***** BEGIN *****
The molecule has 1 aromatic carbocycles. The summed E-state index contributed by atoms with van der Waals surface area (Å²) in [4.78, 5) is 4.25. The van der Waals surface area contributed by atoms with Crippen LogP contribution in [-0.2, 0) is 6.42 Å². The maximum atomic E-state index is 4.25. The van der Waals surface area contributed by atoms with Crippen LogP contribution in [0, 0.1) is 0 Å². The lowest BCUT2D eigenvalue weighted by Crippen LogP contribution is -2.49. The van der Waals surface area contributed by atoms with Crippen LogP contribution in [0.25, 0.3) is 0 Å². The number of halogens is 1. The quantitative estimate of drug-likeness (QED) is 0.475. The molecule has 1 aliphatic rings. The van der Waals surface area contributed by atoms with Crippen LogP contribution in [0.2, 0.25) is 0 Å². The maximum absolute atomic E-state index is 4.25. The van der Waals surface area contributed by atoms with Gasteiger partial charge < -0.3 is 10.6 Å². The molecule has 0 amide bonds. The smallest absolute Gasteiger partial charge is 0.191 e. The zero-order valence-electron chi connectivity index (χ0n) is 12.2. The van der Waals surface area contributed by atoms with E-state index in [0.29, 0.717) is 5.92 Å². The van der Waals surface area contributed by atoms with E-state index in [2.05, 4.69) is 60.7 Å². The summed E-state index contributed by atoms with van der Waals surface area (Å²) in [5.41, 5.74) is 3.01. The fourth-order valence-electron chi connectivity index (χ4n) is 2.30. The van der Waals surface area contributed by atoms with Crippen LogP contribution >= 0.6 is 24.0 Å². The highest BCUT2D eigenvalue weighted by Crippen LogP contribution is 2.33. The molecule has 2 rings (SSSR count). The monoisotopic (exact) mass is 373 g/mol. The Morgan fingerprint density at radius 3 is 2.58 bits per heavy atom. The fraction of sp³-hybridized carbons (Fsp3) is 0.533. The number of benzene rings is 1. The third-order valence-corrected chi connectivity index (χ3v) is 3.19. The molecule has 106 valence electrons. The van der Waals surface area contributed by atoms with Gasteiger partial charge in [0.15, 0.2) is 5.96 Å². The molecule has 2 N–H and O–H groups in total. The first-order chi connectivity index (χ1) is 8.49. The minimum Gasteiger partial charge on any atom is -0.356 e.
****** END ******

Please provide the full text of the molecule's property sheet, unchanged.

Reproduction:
The molecule has 1 aromatic carbocycles. The summed E-state index contributed by atoms with van der Waals surface area (Å²) in [4.78, 5) is 4.25. The van der Waals surface area contributed by atoms with Crippen LogP contribution in [-0.2, 0) is 6.42 Å². The maximum atomic E-state index is 4.25. The van der Waals surface area contributed by atoms with Crippen LogP contribution in [0, 0.1) is 0 Å². The lowest BCUT2D eigenvalue weighted by Crippen LogP contribution is -2.49. The van der Waals surface area contributed by atoms with Crippen LogP contribution in [0.25, 0.3) is 0 Å². The number of halogens is 1. The quantitative estimate of drug-likeness (QED) is 0.475. The molecule has 1 aliphatic rings. The van der Waals surface area contributed by atoms with Crippen LogP contribution in [0.2, 0.25) is 0 Å². The maximum absolute atomic E-state index is 4.25. The van der Waals surface area contributed by atoms with Gasteiger partial charge < -0.3 is 10.6 Å². The molecule has 0 amide bonds. The smallest absolute Gasteiger partial charge is 0.191 e. The zero-order valence-electron chi connectivity index (χ0n) is 12.2. The van der Waals surface area contributed by atoms with E-state index in [0.29, 0.717) is 5.92 Å². The van der Waals surface area contributed by atoms with E-state index in [2.05, 4.69) is 60.7 Å². The summed E-state index contributed by atoms with van der Waals surface area (Å²) in [5.41, 5.74) is 3.01. The fourth-order valence-electron chi connectivity index (χ4n) is 2.30. The van der Waals surface area contributed by atoms with Crippen LogP contribution >= 0.6 is 24.0 Å². The highest BCUT2D eigenvalue weighted by Crippen LogP contribution is 2.33. The molecule has 2 rings (SSSR count). The monoisotopic (exact) mass is 373 g/mol. The Morgan fingerprint density at radius 3 is 2.58 bits per heavy atom. The fraction of sp³-hybridized carbons (Fsp3) is 0.533. The number of benzene rings is 1. The third-order valence-corrected chi connectivity index (χ3v) is 3.19. The molecule has 106 valence electrons. The van der Waals surface area contributed by atoms with Gasteiger partial charge in [0.15, 0.2) is 5.96 Å². The molecule has 2 N–H and O–H groups in total. The first-order chi connectivity index (χ1) is 8.49. The minimum Gasteiger partial charge on any atom is -0.356 e.